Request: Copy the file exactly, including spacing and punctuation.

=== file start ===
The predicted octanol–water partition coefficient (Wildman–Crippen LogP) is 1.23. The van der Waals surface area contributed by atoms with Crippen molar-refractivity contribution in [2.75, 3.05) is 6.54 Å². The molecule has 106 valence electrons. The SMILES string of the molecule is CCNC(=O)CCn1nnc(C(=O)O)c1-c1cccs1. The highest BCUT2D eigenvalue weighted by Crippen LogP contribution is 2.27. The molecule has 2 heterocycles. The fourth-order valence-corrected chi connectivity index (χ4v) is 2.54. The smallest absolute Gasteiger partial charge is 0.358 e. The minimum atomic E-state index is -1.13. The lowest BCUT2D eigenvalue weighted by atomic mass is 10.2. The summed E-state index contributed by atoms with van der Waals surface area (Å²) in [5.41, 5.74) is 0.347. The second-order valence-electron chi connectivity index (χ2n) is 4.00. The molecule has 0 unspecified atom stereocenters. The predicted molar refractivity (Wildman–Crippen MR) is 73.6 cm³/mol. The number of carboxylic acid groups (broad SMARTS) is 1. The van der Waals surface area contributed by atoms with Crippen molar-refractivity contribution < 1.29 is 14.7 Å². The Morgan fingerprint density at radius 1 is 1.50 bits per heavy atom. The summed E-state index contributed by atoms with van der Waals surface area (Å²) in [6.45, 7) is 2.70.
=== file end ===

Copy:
The predicted octanol–water partition coefficient (Wildman–Crippen LogP) is 1.23. The van der Waals surface area contributed by atoms with Crippen molar-refractivity contribution in [2.75, 3.05) is 6.54 Å². The molecule has 106 valence electrons. The SMILES string of the molecule is CCNC(=O)CCn1nnc(C(=O)O)c1-c1cccs1. The highest BCUT2D eigenvalue weighted by Crippen LogP contribution is 2.27. The molecule has 2 heterocycles. The fourth-order valence-corrected chi connectivity index (χ4v) is 2.54. The smallest absolute Gasteiger partial charge is 0.358 e. The minimum atomic E-state index is -1.13. The lowest BCUT2D eigenvalue weighted by atomic mass is 10.2. The summed E-state index contributed by atoms with van der Waals surface area (Å²) in [5.41, 5.74) is 0.347. The second-order valence-electron chi connectivity index (χ2n) is 4.00. The molecule has 0 unspecified atom stereocenters. The predicted molar refractivity (Wildman–Crippen MR) is 73.6 cm³/mol. The number of carboxylic acid groups (broad SMARTS) is 1. The van der Waals surface area contributed by atoms with Crippen molar-refractivity contribution < 1.29 is 14.7 Å². The Morgan fingerprint density at radius 1 is 1.50 bits per heavy atom. The summed E-state index contributed by atoms with van der Waals surface area (Å²) in [6.45, 7) is 2.70.